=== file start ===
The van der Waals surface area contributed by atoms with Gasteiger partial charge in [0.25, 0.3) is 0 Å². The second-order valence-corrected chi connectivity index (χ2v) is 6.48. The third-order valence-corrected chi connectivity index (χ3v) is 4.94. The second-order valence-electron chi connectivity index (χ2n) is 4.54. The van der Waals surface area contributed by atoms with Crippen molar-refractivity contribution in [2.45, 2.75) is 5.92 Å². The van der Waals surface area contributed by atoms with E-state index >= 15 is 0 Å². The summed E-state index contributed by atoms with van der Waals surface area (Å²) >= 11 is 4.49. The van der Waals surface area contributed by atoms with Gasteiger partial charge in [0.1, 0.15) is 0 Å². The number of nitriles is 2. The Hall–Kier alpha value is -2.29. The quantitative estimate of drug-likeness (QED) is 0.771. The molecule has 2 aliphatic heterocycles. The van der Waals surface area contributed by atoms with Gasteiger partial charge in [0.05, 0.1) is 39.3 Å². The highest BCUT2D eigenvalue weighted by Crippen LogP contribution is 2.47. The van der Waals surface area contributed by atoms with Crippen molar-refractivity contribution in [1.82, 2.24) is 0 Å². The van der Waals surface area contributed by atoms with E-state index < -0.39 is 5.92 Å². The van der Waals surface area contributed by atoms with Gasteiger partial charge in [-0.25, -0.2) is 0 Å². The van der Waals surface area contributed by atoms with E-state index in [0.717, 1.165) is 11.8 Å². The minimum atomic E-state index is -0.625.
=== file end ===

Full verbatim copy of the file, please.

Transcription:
The van der Waals surface area contributed by atoms with Gasteiger partial charge in [0.25, 0.3) is 0 Å². The second-order valence-corrected chi connectivity index (χ2v) is 6.48. The third-order valence-corrected chi connectivity index (χ3v) is 4.94. The second-order valence-electron chi connectivity index (χ2n) is 4.54. The van der Waals surface area contributed by atoms with Crippen molar-refractivity contribution in [2.45, 2.75) is 5.92 Å². The van der Waals surface area contributed by atoms with E-state index >= 15 is 0 Å². The summed E-state index contributed by atoms with van der Waals surface area (Å²) >= 11 is 4.49. The van der Waals surface area contributed by atoms with Gasteiger partial charge in [0.1, 0.15) is 0 Å². The number of nitriles is 2. The Hall–Kier alpha value is -2.29. The quantitative estimate of drug-likeness (QED) is 0.771. The molecule has 2 aliphatic heterocycles. The van der Waals surface area contributed by atoms with Gasteiger partial charge in [0.05, 0.1) is 39.3 Å². The highest BCUT2D eigenvalue weighted by Crippen LogP contribution is 2.47. The van der Waals surface area contributed by atoms with Crippen molar-refractivity contribution in [1.82, 2.24) is 0 Å². The van der Waals surface area contributed by atoms with E-state index < -0.39 is 5.92 Å². The van der Waals surface area contributed by atoms with Gasteiger partial charge in [-0.25, -0.2) is 0 Å². The van der Waals surface area contributed by atoms with E-state index in [0.717, 1.165) is 11.8 Å². The minimum atomic E-state index is -0.625.